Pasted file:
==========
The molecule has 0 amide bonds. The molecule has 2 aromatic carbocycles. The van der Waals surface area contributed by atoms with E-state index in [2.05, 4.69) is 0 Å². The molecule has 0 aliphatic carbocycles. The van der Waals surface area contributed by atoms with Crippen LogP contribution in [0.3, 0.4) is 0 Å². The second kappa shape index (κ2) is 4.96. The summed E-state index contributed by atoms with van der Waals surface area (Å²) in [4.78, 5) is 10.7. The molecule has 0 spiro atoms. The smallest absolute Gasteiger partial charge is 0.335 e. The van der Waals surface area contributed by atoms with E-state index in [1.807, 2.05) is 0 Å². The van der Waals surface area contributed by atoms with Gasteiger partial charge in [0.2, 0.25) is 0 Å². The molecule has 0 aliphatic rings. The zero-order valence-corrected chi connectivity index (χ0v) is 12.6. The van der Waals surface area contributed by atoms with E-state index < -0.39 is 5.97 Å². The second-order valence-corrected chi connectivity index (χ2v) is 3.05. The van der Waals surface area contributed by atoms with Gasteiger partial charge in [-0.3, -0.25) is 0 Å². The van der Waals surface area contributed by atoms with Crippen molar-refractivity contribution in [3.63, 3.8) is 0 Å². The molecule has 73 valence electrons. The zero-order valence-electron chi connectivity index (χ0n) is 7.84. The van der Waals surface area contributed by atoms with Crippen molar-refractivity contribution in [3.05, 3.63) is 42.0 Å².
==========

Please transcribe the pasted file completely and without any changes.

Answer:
The molecule has 0 amide bonds. The molecule has 2 aromatic carbocycles. The van der Waals surface area contributed by atoms with E-state index in [2.05, 4.69) is 0 Å². The molecule has 0 aliphatic carbocycles. The van der Waals surface area contributed by atoms with Crippen LogP contribution in [0.3, 0.4) is 0 Å². The second kappa shape index (κ2) is 4.96. The summed E-state index contributed by atoms with van der Waals surface area (Å²) in [4.78, 5) is 10.7. The molecule has 0 spiro atoms. The smallest absolute Gasteiger partial charge is 0.335 e. The van der Waals surface area contributed by atoms with E-state index in [1.807, 2.05) is 0 Å². The van der Waals surface area contributed by atoms with Gasteiger partial charge in [0.2, 0.25) is 0 Å². The molecule has 0 aliphatic rings. The zero-order valence-corrected chi connectivity index (χ0v) is 12.6. The van der Waals surface area contributed by atoms with E-state index < -0.39 is 5.97 Å². The second-order valence-corrected chi connectivity index (χ2v) is 3.05. The van der Waals surface area contributed by atoms with Gasteiger partial charge in [-0.3, -0.25) is 0 Å². The van der Waals surface area contributed by atoms with Crippen molar-refractivity contribution in [3.63, 3.8) is 0 Å². The molecule has 73 valence electrons. The zero-order valence-electron chi connectivity index (χ0n) is 7.84. The van der Waals surface area contributed by atoms with Crippen molar-refractivity contribution in [3.05, 3.63) is 42.0 Å².